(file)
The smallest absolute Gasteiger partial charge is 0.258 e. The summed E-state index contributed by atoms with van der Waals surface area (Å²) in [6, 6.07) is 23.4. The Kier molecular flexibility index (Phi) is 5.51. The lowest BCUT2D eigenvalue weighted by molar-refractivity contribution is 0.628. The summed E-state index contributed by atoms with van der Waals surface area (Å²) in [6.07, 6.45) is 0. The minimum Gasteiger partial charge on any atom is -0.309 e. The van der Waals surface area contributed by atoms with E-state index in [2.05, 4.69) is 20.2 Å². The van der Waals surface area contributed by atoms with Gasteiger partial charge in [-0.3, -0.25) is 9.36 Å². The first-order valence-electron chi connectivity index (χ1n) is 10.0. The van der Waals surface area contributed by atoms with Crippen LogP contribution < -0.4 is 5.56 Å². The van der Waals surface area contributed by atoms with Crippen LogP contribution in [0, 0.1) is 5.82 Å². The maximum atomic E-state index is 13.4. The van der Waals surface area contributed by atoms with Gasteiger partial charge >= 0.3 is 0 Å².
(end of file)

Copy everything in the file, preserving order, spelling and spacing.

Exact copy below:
The smallest absolute Gasteiger partial charge is 0.258 e. The summed E-state index contributed by atoms with van der Waals surface area (Å²) in [6, 6.07) is 23.4. The Kier molecular flexibility index (Phi) is 5.51. The lowest BCUT2D eigenvalue weighted by molar-refractivity contribution is 0.628. The summed E-state index contributed by atoms with van der Waals surface area (Å²) in [6.07, 6.45) is 0. The minimum Gasteiger partial charge on any atom is -0.309 e. The van der Waals surface area contributed by atoms with E-state index in [2.05, 4.69) is 20.2 Å². The van der Waals surface area contributed by atoms with Gasteiger partial charge in [-0.3, -0.25) is 9.36 Å². The first-order valence-electron chi connectivity index (χ1n) is 10.0. The van der Waals surface area contributed by atoms with Crippen LogP contribution < -0.4 is 5.56 Å². The van der Waals surface area contributed by atoms with Crippen LogP contribution in [0, 0.1) is 5.82 Å². The maximum atomic E-state index is 13.4. The van der Waals surface area contributed by atoms with Gasteiger partial charge >= 0.3 is 0 Å².